Anyone who had even a passing acquaintance with the world of marijuana has met a Saul Silver, the ditzy, burn-out pot dealer James Franco embodies so perfectly in the hysterically funny “Pineapple Express.” Of that group, only a tiny subset would have given more than five minutes worth of thought to what makes a Saul Silver tick. You might have, briefly, felt sorry for his parents, but you’d most likely have favored the approach of Saul’s regular customer Dale Denton (Seth Rogen): get in and get out, baggie in hand, without making any emotional connection to the waste product. Why would you? Is there even any there, there? Saul is just a flaky husk of a man, wearing awful Guatemalan pants, draped in greasy hair and waxing eloquent about new and improved strains of pot and ways to get high.
Saul’s best asset is that he’s completely non-threatening, within the realm of drug dealers. And he has access to some of the kindest bud around, a strain called Pineapple Express, so potent and alluring that he refers to it as smelling like “God’s vagina.” He kindly shares some of the Pineapple Express with Dale, a professional process server and a customer Saul clearly holds in high esteem. Unfortunately for both of them, this pot is a little too unique. Dale drops a joint of it after witnessing a drug kingpin (Gary Cole) and his dirty cop girlfriend (Rosie Perez) committing a murder, and he may as well have left his calling card at the scene. Dale and Saul are forced on the run for the duration of the film, which like Rogen and his writing partner Evan Goldberg’s last comedic outing, “Superbad,” takes place within a time frame of about 24 hours.
As with the other films in the Judd Apatow ouevre (Apatow produced and has a story credit on this one), “Pineapple Express” is unabashedly, realistically dirty-minded. But the raunch can’t obscure the film’s good intentions. Obviously, it wants to get you to nearly wet your pants laughing (and does). But the film would also like you to rethink a) your casual relationship with drugs (assuming you have one) and b) your previous disregard for a Saul Silver. As they did in “Superbad,” Rogen and Goldberg keep it small and pure. They aren’t trying to sell us on the notion that Saul is harboring a secret genius for say, botany. At the end of the film, he’s still a burnout, and a bumbler to boot, but he’s just as deserving of respect as any other human being.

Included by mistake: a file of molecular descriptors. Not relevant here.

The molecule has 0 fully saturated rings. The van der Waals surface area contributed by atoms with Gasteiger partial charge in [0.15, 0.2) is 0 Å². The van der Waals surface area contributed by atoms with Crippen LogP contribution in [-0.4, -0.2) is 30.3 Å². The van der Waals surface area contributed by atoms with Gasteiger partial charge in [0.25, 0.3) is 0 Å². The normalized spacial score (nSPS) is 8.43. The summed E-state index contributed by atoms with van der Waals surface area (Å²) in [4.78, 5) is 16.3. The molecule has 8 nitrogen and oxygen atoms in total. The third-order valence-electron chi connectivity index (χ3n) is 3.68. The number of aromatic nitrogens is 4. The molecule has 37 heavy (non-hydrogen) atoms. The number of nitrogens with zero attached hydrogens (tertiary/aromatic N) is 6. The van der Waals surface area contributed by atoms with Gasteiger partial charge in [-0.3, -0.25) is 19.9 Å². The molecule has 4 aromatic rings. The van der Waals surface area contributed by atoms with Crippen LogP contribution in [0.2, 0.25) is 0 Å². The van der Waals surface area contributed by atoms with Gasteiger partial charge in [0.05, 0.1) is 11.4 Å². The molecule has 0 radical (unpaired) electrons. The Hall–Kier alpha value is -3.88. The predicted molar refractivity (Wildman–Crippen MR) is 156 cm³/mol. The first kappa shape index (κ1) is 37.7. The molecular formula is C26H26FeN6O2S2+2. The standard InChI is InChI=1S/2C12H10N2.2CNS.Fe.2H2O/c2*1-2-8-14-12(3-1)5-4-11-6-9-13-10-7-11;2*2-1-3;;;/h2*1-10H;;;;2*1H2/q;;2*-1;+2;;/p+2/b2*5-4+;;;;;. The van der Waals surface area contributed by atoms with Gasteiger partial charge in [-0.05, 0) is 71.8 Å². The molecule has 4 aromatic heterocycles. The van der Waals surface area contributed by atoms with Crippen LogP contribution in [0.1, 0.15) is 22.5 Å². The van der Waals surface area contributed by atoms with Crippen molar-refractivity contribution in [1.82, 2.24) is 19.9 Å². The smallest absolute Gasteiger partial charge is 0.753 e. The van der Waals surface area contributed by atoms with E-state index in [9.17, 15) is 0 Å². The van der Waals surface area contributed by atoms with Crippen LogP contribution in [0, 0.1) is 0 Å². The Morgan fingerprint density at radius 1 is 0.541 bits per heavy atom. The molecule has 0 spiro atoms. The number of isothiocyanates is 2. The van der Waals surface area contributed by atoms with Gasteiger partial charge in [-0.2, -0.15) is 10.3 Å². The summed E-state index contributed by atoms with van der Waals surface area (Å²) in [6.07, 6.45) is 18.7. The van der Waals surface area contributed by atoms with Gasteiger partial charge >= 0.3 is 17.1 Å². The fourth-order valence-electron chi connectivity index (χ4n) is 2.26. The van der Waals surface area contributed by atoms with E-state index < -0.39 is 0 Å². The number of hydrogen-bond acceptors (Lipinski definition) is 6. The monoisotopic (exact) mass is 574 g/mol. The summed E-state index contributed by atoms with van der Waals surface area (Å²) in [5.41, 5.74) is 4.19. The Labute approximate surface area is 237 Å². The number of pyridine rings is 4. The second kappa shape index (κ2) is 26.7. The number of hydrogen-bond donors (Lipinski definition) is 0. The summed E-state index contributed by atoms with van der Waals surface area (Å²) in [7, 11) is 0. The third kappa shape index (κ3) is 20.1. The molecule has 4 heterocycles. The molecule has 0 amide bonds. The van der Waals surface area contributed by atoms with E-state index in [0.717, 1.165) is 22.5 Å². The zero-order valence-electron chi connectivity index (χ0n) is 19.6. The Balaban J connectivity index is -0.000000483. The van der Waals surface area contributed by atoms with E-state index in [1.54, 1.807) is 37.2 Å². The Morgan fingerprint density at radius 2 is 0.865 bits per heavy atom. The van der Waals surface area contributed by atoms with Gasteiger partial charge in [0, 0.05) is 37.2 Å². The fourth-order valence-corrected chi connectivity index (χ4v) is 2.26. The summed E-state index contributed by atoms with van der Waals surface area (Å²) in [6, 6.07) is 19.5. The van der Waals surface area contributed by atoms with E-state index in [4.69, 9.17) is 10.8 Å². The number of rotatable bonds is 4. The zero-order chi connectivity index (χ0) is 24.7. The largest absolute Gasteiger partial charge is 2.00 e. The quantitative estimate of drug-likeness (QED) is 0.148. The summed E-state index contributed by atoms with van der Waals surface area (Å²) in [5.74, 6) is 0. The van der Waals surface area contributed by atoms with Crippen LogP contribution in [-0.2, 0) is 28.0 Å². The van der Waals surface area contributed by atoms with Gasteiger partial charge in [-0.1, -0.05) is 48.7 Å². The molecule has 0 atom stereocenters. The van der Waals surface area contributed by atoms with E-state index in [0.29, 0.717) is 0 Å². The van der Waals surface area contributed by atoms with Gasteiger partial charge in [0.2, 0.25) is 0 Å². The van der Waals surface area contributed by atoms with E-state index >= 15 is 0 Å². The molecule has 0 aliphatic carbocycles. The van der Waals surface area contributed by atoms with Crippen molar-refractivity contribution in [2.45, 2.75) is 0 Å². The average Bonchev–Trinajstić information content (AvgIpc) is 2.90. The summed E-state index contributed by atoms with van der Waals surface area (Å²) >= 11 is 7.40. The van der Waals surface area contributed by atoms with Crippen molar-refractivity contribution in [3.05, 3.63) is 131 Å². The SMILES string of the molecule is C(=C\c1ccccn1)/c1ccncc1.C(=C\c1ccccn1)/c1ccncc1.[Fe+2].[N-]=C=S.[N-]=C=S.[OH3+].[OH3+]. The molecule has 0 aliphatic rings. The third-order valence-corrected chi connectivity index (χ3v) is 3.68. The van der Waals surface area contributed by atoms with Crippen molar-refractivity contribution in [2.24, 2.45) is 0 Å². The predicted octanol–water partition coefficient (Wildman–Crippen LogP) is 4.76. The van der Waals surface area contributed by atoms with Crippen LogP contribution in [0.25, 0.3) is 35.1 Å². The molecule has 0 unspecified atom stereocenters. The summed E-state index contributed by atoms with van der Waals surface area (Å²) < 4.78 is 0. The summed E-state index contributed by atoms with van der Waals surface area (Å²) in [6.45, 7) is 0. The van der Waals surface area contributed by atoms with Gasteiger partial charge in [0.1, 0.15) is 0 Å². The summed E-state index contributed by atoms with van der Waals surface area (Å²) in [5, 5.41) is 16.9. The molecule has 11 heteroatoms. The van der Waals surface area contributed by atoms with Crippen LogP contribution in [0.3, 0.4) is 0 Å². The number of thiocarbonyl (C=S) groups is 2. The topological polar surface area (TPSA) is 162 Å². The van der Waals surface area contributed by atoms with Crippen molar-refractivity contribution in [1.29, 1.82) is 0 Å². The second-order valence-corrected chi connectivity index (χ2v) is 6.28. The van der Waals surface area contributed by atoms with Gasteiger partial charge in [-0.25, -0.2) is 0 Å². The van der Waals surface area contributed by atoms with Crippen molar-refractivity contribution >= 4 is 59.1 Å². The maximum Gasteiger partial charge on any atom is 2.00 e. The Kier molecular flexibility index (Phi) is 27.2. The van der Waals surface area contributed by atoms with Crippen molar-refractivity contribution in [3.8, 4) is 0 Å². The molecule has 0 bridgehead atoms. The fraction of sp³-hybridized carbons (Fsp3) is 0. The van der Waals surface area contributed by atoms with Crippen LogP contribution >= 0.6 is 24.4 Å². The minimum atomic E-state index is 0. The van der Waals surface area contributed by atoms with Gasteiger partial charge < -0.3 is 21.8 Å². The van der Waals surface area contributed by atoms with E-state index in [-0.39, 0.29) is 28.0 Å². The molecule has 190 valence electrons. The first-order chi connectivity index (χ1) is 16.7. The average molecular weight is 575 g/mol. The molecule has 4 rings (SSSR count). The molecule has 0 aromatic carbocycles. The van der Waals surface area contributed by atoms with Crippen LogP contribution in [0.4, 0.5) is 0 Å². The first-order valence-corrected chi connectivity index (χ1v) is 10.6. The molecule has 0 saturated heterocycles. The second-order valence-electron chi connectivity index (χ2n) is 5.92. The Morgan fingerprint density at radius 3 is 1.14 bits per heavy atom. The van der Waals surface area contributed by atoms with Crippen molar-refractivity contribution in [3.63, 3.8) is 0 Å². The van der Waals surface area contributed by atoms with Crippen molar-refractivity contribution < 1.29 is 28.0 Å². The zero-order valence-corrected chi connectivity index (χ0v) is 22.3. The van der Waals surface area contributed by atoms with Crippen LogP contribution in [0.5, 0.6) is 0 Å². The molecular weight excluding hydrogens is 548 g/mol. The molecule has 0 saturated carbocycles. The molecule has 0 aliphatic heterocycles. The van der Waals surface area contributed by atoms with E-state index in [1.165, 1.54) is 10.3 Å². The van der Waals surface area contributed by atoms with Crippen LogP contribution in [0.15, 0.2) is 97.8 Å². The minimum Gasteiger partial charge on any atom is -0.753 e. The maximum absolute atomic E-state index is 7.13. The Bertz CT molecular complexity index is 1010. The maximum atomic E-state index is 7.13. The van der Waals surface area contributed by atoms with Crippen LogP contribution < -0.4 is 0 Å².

While contemporary comedies have dealt with the notion of pot smoking as something thoroughly incorporated into the American lifestyle (“Harold and Kumar” most recently), “Pineapple Express” goes farther, examining the discomfort involved with enjoying something illegal.
Saul is in a sense, a “clean” dealer. He doesn’t mess with the hard stuff, and when a customer asks for a pharmaceutical drug, Saul is indignant; he’s got standards. From Dale’s viewpoint though, a dealer is a dealer. He assumes, since he’s dealing with a salesmen, that he’s being sold a bill of goods (instead of getting the royal treatment). Long ago, Dale decided he liked smoking pot, and that in order to obtain it, he’d have to hold his nose and deal with a slightly criminal element. It’s a necessary evil for someone who really likes to get high (unless you live say, in California and have the means of getting a medicinal marijuana card. For a great take on that, check out David Samuels’ fascinating piece in the 7/28 issue of the New Yorker: http://www.newyorker.com/reporting/2008/07/28/080728fa_fact_samuels).
So does Dale’s disdain for Saul’s line of work make Dale a hypocrite? As written by Rogen and Goldberg, yes. He considers himself more morally upright than Saul, and the movie has a subtle side agenda to prove him wrong, to reveal that by participating, he’s just as much in the gutter as Saul. That’s a fairly complex moral underpinning for a big summer comedy loaded with goofy slapstick action sequences.
The movie is directed by indie showman David Gordon Green, whose languid style in “George Washington” and “All the Real Girls” made him a name, but apparently not much of an income. Green’s films have seemed humorless, but it turns out, he does know something about comedy. Green puts his first big studio picture through some interesting stylistic paces. It starts slowly, with Dale and Saul talking, in a sequence that evolves as gently and naturalistically as a Richard Linklater film. Then as the sense that there’s trouble brewing builds, Green dips into Hitchcockian influences, by way of 1970s schlock.
The only disappointment lies with the action romp that takes up the last half of the film and indulges every youthful, male-oriented interest in guns, weaponry and explosions, with even a touch of “Weekend at Bernie’s” style foolishness involving a third goofball played by Danny McBride. The slapstick is wild, gory (there some gratuitous stuff involving Dale’s ear being shot off) and funny, but it goes on far too long. When the characters are this great, you want them do something more interesting than get bopped on the head repeatedly.
This is Franco’s movie. He’s hilarious, charming, sweet and barely recognizable. In “Freaks and Geeks” he was irresistible as the cool, sexy boy with a vulnerable side. But here he manages to shed his innate sexiness (no mean feat) in order to transform himself into someone neutered by drug use. Well, maybe not entirely. I remember mocking a review of “Superbad” by the New Yorker’s David Denby which suggested that there was a strong homoerotic undercurrent between Michael Cera and Jonah Hill’s characters. “As if boys can’t just love each other,” I scoffed. But in “Pineapple Express,” Saul directs enough loving and longing looks at Dale that I did start to wonder. Of course, it’s possible he was just high. Or maybe something had wafted out of this intoxicating movie and skewed my perspective.